Susan Hartman, “City of Refugees: The Story of Three Newcomers Who Breathed Life into a Dying American Town” (Beacon Press, 2022)

City of Refugees: The Story of Three Newcomers Who Breathed Life into a Dying American Town (Beacon Press, 2022) paints an intimate portrait of the newcomers revitalizing a fading industrial town – illuminating the larger canvas of refugee life in 21st century America. For many Americans, ‘refugee’ still conjures up the image of a threatening outsider: a stranger who will steal jobs, or a family who will be a drain on the economy. Yet, most people know little about how refugees have actually fared in America: the lives they have built over generations and the cities they have transformed. In New York state, the old manufacturing town of Utica could have disappeared altogether if it wasn’t for the growing population of refugees who revved the economic engine – starting small businesses, renovating houses, and adding a fresh vitality to the community through cultural diversity. For eight years, journalist Susan Hartman followed three newcomers as they put down roots in a new city: Sadia, a bright, rebellious Somali Bantu girl battling her formidable mother; Ali, an Iraqi translator, still suffering trauma from the ongoing war in his homeland; and Mersiha, an ebullient Bosnian, who dreams of opening a café. They’re also the entry point to those leading the city: the mayor, teachers, doctors, and firefighters, who have adapted to the refugees that have made the city their home. Hartman explores the ways these refugees have stitched together their American and traditional identities, the dreams they have for their new lives in Utica, and the pain some still carry from their pasts.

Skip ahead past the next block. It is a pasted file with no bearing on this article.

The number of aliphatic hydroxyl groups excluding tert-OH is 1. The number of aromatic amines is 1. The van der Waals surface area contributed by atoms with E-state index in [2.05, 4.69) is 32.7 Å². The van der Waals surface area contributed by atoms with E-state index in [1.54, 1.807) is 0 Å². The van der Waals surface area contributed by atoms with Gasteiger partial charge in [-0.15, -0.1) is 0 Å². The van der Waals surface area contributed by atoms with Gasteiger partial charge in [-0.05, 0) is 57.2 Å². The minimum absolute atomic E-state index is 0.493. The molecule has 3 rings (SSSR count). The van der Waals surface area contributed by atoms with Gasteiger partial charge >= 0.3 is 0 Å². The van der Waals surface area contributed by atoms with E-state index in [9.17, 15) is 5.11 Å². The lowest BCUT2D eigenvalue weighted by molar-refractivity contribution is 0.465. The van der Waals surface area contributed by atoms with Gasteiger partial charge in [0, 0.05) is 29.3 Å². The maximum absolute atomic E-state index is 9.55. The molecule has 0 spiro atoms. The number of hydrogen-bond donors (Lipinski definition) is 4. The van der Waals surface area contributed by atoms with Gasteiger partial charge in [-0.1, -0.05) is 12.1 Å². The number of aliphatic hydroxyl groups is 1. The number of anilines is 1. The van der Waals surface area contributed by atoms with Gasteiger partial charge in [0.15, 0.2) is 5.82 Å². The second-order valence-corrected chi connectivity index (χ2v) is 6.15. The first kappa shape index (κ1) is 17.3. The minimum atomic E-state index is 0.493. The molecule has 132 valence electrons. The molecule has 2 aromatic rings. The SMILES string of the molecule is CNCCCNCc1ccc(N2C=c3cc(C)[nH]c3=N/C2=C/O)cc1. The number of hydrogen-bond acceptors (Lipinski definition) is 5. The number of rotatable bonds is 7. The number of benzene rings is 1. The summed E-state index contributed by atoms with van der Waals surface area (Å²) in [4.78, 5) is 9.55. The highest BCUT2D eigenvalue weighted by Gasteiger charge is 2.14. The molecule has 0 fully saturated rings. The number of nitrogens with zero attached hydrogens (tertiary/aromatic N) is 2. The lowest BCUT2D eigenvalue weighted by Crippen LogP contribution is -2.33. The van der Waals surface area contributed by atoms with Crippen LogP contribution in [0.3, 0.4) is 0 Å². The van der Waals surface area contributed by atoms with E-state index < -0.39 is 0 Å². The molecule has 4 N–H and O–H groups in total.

Stephen Pimpare is director of the Public Service & Nonprofit Leadership program and Faculty Fellow at the Carsey School of Public Policy at the University of New Hampshire.

Learn more about your ad choices. Visit

Support our show by becoming a premium member!

Visit New Books in Anthropology for the podcast. There is something wrong with this RSS-feed. Lorenz,